frequently finger and handle.” (Tr. 18.) The VE opined that if Plaintiff stopped his substance abuse, he
would be able to perform work as an assembler, inspector/tester, or machine tender. (Tr. 22.) Therefore
Plaintiff would not be disabled if he stopped substance use. (Tr. 23.)
Plaintiff requested a review by the Appeals Council on December 9, 2010. (Tr. 5.) The Appeals
Council denied the appeal on June 5, 2012. (Tr. 1.)
This court's role is to determine whether the Commissioner's findings are supported by
substantial evidence on the record as a whole. Cox v. Astrue, 495 F.3d 614, 617 (8th Cir. 2007).
Substantial evidence is less than a preponderance, but enough that a reasonable mind would find it
adequate to support the Commissioner’s decision. Id. “Our review extends beyond examining the record
to find substantial evidence in support of the ALJ’s decision; we also consider evidence in the record
that fairly detracts from that decision.” Id. As long as there is substantial evidence in the record to
support the Commissioner’s decision, the court may not reverse the decision simply because substantial
evidence exists in the record to support a contrary outcome, or because the court would have decided the
case differently. Haley v. Massanari, 258 F.3d 742, 747 (8th Cir. 2001). If the court finds it possible
“to draw two inconsistent positions from the evidence, and one of those positions represents the
Secretary’s findings, the court must affirm the decision of the Secretary.” Cox, 495 F.3d at 617 (internal
quotation and alteration omitted).
It is well-established that a claimant for Social Security disability benefits has the burden of
proving his disability by establishing a physical or mental disability that has lasted at least one year and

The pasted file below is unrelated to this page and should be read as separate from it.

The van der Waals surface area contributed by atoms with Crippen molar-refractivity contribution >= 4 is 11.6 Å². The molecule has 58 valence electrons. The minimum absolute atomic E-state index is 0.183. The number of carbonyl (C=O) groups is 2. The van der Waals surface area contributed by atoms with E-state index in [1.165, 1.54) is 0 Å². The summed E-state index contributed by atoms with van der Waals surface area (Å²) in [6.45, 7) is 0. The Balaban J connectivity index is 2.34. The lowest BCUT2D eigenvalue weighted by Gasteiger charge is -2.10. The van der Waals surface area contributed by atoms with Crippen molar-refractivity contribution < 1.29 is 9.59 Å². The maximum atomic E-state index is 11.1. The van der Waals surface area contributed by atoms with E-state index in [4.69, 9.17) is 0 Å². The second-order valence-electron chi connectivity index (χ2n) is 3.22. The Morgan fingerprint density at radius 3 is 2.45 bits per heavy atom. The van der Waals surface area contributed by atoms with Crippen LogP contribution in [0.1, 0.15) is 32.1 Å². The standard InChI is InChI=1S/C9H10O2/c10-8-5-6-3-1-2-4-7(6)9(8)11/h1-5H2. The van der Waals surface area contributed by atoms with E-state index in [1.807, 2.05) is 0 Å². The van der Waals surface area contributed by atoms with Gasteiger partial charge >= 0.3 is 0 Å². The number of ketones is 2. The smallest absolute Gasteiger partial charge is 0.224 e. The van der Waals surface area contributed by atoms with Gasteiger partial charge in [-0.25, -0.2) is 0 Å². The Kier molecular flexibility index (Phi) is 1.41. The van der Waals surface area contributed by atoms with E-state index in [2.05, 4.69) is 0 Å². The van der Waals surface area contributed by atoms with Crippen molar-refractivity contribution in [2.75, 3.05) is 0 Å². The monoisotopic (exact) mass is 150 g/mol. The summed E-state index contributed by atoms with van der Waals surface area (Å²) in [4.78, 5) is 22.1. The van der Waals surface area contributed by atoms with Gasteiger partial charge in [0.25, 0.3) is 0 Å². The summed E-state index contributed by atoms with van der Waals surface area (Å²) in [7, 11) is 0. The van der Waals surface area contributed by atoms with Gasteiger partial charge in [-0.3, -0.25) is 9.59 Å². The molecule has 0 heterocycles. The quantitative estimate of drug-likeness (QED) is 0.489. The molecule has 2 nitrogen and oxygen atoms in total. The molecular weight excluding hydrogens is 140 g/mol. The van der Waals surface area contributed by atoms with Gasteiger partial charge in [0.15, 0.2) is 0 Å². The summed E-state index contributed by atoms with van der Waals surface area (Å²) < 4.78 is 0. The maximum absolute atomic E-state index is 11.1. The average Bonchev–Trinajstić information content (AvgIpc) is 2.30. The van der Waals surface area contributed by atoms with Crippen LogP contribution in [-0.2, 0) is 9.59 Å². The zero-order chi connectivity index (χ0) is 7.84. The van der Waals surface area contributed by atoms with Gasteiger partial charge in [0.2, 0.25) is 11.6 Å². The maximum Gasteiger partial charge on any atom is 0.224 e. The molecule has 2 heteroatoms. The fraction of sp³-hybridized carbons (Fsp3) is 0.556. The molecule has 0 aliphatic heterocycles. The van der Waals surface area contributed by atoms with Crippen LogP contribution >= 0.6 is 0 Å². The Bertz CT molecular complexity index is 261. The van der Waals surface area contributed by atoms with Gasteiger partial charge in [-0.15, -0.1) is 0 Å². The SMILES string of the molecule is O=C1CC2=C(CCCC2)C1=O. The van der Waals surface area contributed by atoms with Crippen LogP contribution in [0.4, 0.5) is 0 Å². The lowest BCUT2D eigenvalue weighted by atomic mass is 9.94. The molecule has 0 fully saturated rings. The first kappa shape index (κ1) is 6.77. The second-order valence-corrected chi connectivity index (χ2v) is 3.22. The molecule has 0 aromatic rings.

that prevents him from engaging in any substantial gainful activity. Pearsall v. Massanari, 274 F.3d
1211, 1217 (8th Cir. 2001); see 42 U.S.C. § 423(d)(1)(A), 1382c(a)(3)(A). The Act defines “physical
or mental impairment” as “an impairment that results from anatomical, physiological, or psychological
abnormalities which are demonstrable by medically acceptable clinical and laboratory diagnostic
techniques.” 42 U.S.C. § § 423(d)(3), 1382(3). A plaintiff must show that his disability, not simply his
impairment, has lasted for at least twelve consecutive months. Titus v. Sullivan, 4 F.3d 590, 594 (8th
The Commissioner’s regulations require him to apply a five-step sequential evaluation process
to each claim for disability benefits: (1) whether the claimant has engaged in substantial gainful activity
since filing his claim; (2) whether the claimant has a severe physical and/or mental impairment or
combination of impairments; (3) whether the impairment(s) meet or equal an impairment in the listings;
(4) whether the impairment(s) prevent the claimant from doing past relevant work; and, (5) whether the
claimant is able to perform other work in the national economy given his age, education, and experience.
See 20 C.F.R. § § 404.1520(a)- (f)(2003). Only if the final stage is reached does the fact finder consider
the plaintiff’s age, education, and work experience in light of his or her residual functional capacity. See
McCoy v. Schweiker, 683 F.2d 1138, 1141-42 (8th Cir. 1982); 20 C .F.R. § § 404.1520, 416.920 (2003).
Plaintiff raises two issues on appeal: 1) the ALJ erred in finding that the Plaintiff’s substance
abuse was a material contributing factor in his disability; and 2) the ALJ erred in failing to find
Plaintiff’s neck pain a severe impairment. (Pl.’s Br. 14, 19.)
Plaintiff’s Substance Abuse
Plaintiff argues that the ALJ erred in determining that substance abuse was a material factor
contributing to disability because 1) he has permanent impairments caused by substance abuse; 2) the
ALJ did not consider the continuation of symptoms during periods of sobriety; and 3) the ALJ made his
materiality determination without “any kind of medical support.” (Pl.’s Br. 14.) We agree that the ALJ
did not fully and fairly develop the record as to Plaintiff’s RFC in the event that he stopped his substance
In 1996 the Social Security Act was amended to deny benefits to a claimant if alcoholism or
drug addiction2 was a contributing factor material to the determination of disability. 42 USCA §
423(d)(2). Pursuant to 20 CFR § 416.935 (SSI), 20 CFR § 404.1535 (DIB), and SSR 13-2p, the "key